Customer Orientation and Management Control in the Public Sector: A Garbage Can Analysis
Recent public sector reforms have increasingly tended to re-cast citizens as ‘customers’. This paper explores the implications of such customer orientation efforts for management control based on a field study in a Swedish central government agency. We extend prior research on this topic, informed by critical and institutional theories, with insights from the garbage can literature and focus on a key decision-making process involved in making extant management control practices more customer-focused. Our analysis nuances the predictions of critical scholars, suggesting that customer orientation initiatives will commodify public services and narrow the interests served by public sector organizations. In doing so, we draw attention to how conflicting institutional arrangements fostered a garbage can situation hampering radical change in management control practices. Our garbage can analysis provides a bridge between critical and institutional perspectives by re-instating a focus on decision-making. We show how the intricacies of decision-making may moderate the power embedded in novel management control practices and foster inertia and unintended outcomes. Our analysis also raises important policy implications pertaining to the possibilities of combining customer orientation efforts with rationing of public services.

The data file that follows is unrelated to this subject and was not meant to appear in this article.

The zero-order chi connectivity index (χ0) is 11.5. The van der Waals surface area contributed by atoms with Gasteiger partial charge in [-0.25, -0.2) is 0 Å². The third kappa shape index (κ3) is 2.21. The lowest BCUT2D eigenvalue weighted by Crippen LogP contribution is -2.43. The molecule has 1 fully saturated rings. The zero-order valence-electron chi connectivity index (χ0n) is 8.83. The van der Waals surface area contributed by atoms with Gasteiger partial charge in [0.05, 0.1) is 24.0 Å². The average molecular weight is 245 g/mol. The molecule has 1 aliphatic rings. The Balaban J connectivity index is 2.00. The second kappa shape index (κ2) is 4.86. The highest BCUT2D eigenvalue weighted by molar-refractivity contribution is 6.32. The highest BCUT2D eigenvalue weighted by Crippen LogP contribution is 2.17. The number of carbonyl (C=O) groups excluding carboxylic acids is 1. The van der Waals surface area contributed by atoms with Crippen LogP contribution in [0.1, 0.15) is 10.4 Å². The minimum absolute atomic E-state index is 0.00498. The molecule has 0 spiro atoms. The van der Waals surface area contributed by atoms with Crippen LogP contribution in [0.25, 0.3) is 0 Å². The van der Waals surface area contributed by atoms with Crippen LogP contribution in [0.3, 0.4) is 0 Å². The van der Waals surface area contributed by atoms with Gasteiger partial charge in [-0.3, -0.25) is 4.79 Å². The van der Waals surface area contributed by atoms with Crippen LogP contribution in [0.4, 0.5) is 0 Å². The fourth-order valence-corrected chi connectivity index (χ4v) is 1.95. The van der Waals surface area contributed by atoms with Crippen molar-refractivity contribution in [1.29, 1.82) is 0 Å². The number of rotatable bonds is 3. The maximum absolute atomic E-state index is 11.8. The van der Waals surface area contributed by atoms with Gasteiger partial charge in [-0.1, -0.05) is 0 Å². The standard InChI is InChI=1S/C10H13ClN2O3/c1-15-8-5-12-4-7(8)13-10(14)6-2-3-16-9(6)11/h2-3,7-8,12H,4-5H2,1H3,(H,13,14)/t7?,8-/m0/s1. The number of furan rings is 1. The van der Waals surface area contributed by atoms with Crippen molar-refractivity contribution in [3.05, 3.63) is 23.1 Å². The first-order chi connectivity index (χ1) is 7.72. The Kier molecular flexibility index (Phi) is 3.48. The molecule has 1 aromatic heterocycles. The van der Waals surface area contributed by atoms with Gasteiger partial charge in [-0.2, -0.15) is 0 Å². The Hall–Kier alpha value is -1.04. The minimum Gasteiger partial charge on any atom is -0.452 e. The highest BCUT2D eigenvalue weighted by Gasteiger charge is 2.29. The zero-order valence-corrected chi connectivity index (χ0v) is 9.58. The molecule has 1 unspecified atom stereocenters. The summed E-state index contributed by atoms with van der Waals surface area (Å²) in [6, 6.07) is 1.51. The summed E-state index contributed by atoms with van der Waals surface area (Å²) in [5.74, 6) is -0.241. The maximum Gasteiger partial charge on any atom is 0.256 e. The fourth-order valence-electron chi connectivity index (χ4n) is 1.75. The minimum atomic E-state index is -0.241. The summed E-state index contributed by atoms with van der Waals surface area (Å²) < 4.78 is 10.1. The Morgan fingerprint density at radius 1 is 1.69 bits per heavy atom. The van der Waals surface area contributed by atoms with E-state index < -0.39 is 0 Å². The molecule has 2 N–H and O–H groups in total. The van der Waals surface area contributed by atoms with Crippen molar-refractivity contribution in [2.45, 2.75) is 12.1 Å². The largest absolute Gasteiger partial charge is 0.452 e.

Volume (Year): 20 (2011)
Issue (Month): 3 (July)
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